With the wreckage of the failed recall attempt against Gov. Gavin Newsom still smoldering, California Democrats have reached a new consensus: They really don’t want to do that again.
On the morning after voting ended and recall candidates conceded, the chairpersons of the election committees in the state Assembly and Senate said they’re kicking off a public debate to overhaul California’s recall process.
“Californians are very frustrated that we just spent $276 million on this recall election that, from the looks of it, certified what voters said three years ago and what voters could have said next year,” Assemblymember Marc Berman of Los Altos said at the virtual press conference today.
In unofficial and partial statewide returns, 5.8 million Californians voted to keep Gov. Newsom in office, compared to 3.3 million who voted to remove him. Newsom, himself, says the recall has been “weaponized.”
“The voters want to see a more democratic process put in place that keeps elected officials accountable, but prevents political gamesmanship,” added Sen. Steve Glazer of Orinda.
Berman and Glazer said they plan to hold joint hearings as soon as next month. They also want the discussion to be bipartisan.
The Little Hoover Commission, a nonpartisan, independent state oversight agency, also announced today that it would be looking into possible changes to the state recall.
But it’s not clear if any Republicans, who put so many electoral chips on the recall, will get on board.
“Democrats continuously try to manipulate the rules to support their political interests, so it’s not surprising to see them trying to do it again at the expense of voters they were elected to serve,” California GOP Chairperson Jessica Millan Patterson said in a statement. “They wouldn’t have to worry about a recall if they were doing their jobs and addressing wildfire prevention, homelessness, crime, taxes and fixing the broken unemployment department. You want to prevent a recall, do your job.”
Republican Kelly Seyarto from Murrieta, vice chairperson of the Assembly election committee, was non-committal. “I am looking forward to participating in these hearings to ensure that we have a recall process that continues to hold elected officials accountable and protects the rights of voters to participate in our democracy,” he said in an emailed statement.
GOP political consultant Dave Gilliard is skeptical that any members of his party will ultimately back a change to the recall rules. “There is zero chance any Republican will go along,” said Gilliard, who worked on the successful 2003 campaign to recall Democrat Gray Davis, as well as this one.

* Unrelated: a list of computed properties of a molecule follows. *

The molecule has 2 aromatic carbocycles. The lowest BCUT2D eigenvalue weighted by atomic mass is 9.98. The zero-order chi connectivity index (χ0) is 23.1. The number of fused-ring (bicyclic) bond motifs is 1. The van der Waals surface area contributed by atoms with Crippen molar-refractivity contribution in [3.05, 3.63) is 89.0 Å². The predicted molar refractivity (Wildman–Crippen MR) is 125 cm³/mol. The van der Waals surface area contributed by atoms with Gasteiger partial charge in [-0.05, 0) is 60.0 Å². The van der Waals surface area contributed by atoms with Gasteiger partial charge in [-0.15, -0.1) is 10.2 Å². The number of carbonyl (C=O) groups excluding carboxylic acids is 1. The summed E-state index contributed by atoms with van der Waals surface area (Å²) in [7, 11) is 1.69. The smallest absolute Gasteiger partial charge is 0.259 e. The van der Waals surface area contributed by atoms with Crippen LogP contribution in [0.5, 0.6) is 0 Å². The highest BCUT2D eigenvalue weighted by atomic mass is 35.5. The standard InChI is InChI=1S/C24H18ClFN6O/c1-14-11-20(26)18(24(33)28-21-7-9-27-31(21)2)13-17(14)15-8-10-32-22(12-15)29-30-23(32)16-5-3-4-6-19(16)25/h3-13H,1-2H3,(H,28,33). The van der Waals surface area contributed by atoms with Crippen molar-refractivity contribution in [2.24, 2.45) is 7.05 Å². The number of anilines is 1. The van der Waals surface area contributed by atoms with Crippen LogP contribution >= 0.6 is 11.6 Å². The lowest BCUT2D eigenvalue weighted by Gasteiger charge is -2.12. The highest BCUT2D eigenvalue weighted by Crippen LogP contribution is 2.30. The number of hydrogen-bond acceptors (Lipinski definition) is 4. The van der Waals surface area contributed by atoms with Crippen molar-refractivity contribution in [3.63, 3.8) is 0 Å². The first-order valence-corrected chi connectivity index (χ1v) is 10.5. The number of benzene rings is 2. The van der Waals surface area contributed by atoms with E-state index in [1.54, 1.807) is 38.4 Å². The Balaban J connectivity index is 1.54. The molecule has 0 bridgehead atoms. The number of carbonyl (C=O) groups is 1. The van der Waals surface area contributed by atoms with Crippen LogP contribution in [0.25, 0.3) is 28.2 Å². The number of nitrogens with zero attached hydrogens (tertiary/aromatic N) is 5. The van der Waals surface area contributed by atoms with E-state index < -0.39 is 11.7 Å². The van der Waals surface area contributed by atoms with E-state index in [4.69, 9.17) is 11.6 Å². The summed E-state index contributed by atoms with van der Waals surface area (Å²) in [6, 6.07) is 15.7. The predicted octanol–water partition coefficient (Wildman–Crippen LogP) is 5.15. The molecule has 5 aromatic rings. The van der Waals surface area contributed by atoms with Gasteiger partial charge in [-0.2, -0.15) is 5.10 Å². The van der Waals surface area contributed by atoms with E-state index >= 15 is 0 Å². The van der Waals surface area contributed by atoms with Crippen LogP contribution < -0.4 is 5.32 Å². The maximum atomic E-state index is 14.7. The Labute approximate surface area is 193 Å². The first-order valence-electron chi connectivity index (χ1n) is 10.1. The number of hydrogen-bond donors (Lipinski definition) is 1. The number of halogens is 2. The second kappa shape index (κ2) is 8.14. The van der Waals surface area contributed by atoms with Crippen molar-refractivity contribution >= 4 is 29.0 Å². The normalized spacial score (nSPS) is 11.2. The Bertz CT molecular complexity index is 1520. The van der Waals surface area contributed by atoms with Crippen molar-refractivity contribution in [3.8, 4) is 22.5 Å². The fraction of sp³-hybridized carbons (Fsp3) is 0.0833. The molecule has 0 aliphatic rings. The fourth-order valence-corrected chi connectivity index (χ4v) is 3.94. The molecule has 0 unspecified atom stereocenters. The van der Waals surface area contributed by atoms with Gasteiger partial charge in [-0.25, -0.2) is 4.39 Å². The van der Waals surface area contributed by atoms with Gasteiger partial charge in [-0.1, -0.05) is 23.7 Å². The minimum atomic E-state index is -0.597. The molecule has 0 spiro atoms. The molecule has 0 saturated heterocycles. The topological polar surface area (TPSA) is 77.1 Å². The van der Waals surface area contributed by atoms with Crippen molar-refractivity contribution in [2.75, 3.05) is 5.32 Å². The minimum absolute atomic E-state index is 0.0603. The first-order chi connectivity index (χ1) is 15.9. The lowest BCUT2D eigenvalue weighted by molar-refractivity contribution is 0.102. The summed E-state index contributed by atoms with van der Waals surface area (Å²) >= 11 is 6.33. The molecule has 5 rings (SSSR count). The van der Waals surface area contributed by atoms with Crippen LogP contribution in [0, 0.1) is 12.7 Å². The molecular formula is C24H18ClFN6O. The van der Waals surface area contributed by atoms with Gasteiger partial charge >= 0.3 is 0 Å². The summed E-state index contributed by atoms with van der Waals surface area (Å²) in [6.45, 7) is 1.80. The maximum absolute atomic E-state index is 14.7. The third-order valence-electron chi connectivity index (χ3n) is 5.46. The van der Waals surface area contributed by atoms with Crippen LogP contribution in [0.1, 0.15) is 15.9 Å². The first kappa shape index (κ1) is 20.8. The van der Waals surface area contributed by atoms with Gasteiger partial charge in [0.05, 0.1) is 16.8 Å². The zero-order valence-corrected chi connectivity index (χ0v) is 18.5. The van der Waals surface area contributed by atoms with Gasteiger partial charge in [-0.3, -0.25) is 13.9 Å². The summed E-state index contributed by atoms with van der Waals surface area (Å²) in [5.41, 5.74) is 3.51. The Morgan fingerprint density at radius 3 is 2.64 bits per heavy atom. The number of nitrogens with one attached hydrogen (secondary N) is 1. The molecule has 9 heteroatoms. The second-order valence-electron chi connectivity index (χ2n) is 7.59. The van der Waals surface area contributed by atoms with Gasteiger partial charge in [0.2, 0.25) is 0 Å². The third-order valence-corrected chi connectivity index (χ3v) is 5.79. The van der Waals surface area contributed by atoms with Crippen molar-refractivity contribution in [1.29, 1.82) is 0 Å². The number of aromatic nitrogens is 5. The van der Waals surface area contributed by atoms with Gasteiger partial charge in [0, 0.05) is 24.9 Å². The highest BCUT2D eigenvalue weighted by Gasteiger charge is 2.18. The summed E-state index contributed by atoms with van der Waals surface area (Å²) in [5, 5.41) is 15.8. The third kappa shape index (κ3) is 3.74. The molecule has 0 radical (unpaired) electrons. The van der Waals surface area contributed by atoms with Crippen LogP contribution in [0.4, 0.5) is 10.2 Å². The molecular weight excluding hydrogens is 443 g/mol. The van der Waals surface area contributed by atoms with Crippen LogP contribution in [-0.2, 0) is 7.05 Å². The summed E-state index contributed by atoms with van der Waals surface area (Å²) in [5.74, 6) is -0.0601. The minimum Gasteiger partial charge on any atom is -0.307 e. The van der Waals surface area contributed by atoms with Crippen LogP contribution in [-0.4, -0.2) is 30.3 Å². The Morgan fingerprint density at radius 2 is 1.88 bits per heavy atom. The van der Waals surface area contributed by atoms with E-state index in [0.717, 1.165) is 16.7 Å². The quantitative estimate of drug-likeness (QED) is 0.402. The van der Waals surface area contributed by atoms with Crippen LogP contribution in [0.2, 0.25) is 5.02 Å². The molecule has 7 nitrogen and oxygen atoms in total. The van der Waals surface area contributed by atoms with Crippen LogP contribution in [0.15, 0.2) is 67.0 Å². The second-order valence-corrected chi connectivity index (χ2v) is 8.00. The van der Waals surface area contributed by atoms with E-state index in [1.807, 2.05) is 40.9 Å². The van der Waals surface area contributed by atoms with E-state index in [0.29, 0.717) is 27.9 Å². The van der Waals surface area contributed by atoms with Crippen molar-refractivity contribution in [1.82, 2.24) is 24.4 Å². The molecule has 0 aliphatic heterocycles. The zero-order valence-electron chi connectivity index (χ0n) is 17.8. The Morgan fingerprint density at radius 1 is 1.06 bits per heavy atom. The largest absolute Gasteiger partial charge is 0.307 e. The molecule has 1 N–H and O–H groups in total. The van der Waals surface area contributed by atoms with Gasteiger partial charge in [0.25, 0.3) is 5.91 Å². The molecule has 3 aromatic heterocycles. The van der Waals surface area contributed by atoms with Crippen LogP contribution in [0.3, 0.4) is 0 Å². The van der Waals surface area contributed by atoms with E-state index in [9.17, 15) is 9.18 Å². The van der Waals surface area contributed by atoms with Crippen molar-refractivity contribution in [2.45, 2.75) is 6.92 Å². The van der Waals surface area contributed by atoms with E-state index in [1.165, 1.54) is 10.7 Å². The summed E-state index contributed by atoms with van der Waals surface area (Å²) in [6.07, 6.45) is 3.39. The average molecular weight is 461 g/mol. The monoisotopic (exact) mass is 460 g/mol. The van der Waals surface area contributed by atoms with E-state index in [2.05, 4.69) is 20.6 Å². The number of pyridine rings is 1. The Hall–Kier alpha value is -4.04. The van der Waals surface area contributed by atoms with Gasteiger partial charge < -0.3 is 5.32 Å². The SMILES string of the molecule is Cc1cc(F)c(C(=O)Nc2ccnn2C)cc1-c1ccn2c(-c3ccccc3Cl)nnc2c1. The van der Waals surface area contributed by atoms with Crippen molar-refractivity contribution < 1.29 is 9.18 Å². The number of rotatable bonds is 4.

Sen. Josh Newman, a Democrat from Brea who in 2018 became the most recent state official to be removed from office by recall, also doubts whether any recall reform will be bipartisan. “I would be tickled pink if any member of the Republican caucus on either side of the Legislature stepped up to support meaningful changes to the recall at this point,” said Newman, who was elected again in 2020.
Today, Newman said he will introduce two constitutional amendments to change the process: One to make it more difficult for recalls to qualify for the ballot, and a second that would replace a recalled governor with the lieutenant governor.
The recall’s unusual rules
Once a rarely used — and to many voters, thoroughly obscure — provision of the state constitution, California’s recall is now the subject of unprecedented scrutiny. That’s because though the state’s last Republican governor, Arnold Schwarzenegger, was elected via recall in 2003, this year’s attempt put some of the system’s quirks into sharp relief.
Unlike in 2003, when Davis was polling in the mid-20s, Newsom faced a recall despite remaining broadly popular with California voters. That’s convinced many Democratic legislators that the law makes it too easy to put a recall on the ballot.
And unlike in 2003, when Schwarzenegger won with 48% of the vote and had more support than the 45% who wanted to keep Davis, there was no such frontrunner this year. Given the quirky two-questioned structure of the recall, 2021’s fragmented field could have produced a candidate like Larry Elder who became the next governor after winning fewer votes than were cast in defense of Newsom.
“California laws should not allow an elected official to be recalled and then replaced by someone else who receives far fewer votes, and I really look forward to hearing from a bipartisan group of experts about how California’s recall process should be reformed,” said Berman.
On the Democratic side, momentum for change has been building for months. Earlier this summer, California Secretary of State Shirley Weber said the state’s recall rules deserve a “second look.” More recently, former Democratic Gov. Jerry Brown called the process “awkward and cumbersome and certainly a distraction” while Davis, the state’s only recalled governor, has his own ideas for reform.
“It’s a process that was put in place about a century ago and it certainly bears looking at,” Assembly Speaker Anthony Rendon said in a television interview Tuesday night.
There are two reasons that Democrats will likely have an easier time changing the rules after this recall than they did in 2003, said UC San Diego political scientist Thad Kousser.
“One, the Democrats won by the rules of the game and now they can change those rules without looking like sore losers,” he said. “And two, they have the votes.”
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